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Post Workout Nutrition – Eating to recover from High Intensity Workouts

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POST WORKOUT NUTRITION- EATING TO RECOVER

For years it is known that the most important meal of the day is believed to be breakfast, but for professional athletes who put in all the effort in their training, their post-workout nutrition just may be more important than any other meal. In fact, an athletes post-workout meal is one of the most important meals they can have all day.

For athletes like Professional boxers, for example, after a hard workout, can use up all their stored glycogen, easily sweat out two litres of water, and break down both muscle and red blood cells. This is why what an athlete consumes in the minutes and hours after their training or competition is essential to both performance and recovery.

Recovery is a challenge for athletes who are undertaking two or more sessions each day. Between each work-out, the body needs to adapt to the physiological stress. In the training situation, with correct planning of the workload and the recovery time, adaptation allows the body to become fitter, stronger and faster.

According to the Webster dictionary, recovery is defined as “the act of regaining or returning toward a normal or healthy state.” A proactive recovery means providing the body with all the nutrients it needs, in a speedy and practical manner, to optimise the desired processes following each session, to essentially become ‘fitter, stronger, faster’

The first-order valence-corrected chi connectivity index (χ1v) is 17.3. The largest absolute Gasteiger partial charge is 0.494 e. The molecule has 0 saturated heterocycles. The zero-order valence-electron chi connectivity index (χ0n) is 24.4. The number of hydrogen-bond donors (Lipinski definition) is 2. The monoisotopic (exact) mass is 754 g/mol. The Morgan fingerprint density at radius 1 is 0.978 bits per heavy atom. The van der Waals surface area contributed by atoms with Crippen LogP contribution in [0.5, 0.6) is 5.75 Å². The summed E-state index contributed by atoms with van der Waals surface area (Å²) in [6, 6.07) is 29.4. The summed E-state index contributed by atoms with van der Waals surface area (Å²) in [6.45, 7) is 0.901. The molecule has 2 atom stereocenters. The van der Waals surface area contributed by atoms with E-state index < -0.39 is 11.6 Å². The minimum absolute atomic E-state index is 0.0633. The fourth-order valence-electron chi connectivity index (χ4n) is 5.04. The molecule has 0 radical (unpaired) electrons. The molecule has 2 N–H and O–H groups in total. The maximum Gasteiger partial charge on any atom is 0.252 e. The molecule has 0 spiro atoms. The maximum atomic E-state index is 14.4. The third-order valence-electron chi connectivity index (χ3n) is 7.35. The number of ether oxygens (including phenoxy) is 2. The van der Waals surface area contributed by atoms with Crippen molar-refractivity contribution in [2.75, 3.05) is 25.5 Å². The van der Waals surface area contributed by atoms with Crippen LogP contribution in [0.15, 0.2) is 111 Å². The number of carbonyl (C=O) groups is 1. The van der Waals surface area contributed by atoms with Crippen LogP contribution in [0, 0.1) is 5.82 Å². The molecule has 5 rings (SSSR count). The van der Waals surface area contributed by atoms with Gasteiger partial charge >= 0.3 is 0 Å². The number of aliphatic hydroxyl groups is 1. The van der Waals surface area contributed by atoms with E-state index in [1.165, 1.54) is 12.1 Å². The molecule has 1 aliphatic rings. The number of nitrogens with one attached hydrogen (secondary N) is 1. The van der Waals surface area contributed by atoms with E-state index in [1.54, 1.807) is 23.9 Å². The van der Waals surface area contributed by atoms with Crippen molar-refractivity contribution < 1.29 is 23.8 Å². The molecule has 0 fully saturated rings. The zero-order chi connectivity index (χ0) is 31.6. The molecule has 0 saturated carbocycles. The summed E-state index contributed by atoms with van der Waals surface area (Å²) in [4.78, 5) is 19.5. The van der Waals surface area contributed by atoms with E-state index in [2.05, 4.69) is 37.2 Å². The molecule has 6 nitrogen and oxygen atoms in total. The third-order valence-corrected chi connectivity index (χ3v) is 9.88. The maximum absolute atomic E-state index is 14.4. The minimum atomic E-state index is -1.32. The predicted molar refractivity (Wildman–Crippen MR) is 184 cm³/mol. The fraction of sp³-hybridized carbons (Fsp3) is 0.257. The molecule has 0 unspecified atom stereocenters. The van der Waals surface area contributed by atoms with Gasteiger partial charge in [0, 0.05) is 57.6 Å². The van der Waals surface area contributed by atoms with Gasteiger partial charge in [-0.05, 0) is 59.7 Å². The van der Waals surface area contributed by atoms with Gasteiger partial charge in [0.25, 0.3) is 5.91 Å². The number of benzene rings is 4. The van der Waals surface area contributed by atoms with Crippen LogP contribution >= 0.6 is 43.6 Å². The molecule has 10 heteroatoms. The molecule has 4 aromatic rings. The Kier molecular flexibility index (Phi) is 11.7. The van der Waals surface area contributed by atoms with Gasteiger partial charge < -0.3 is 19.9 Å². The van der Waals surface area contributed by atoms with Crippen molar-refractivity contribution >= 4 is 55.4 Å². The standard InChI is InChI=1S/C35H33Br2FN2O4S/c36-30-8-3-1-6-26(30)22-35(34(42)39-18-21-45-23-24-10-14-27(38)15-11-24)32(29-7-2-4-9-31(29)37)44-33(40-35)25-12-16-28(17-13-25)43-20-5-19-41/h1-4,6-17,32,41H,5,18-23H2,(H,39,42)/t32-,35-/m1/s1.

let’s take a look at the processes needed for recovery;

• Replenish the muscle and liver glycogen stores
• Consume protein to assist with muscle repair
• Restore fluid and electrolytes lost in sweat
• Support the immune system to handle the damage

Research has found that in the approximately 30 minutes after intense exercise the body’s cells are most receptive to replenishment, particularly glycogen stores. This is a critical time for athletes and the clock starts ticking because the body instigates muscle protein synthesis for muscle tissue recovery and repair, replenishes fluids and electrolytes lost through sweat, and adapts to the stresses encountered in the workout.

Recovery nutrition can be broken into two parts – part one occurs within thirty minutes of the workout and part two occurs one to two hours after exercise.

Replenishing the Body’s Glycogen Stores
Ingesting carbohydrates after training is critical in replenishing glycogen stores and initiating muscle glycogen synthesis. If we don’t replenish these stores, an athlete’s training performance can be hampered in future sessions.
It is recommended that 1.2g per kilogram of bodyweight of carbohydrates be consumed post exercise. Sometimes it is not practical for an athlete to consume such a large quantity of carbohydrates straight after exercise, as they may have difficulties tolerating food or drink. There is a way to combat this, though. Research in the International Journal of Sport Nutrition and Exercise Metabolism has shown that ingesting protein (0.2-0.4g/kg) and a smaller amount of carbohydrates together (around 0.8g/kg) can result in a similar effect, stimulating an endogenous insulin release that actually replenishes glycogen stores at a similar rate as ingesting 1.2g/kg of bodyweight of carbohydrates does.

Building and Repairing Muscle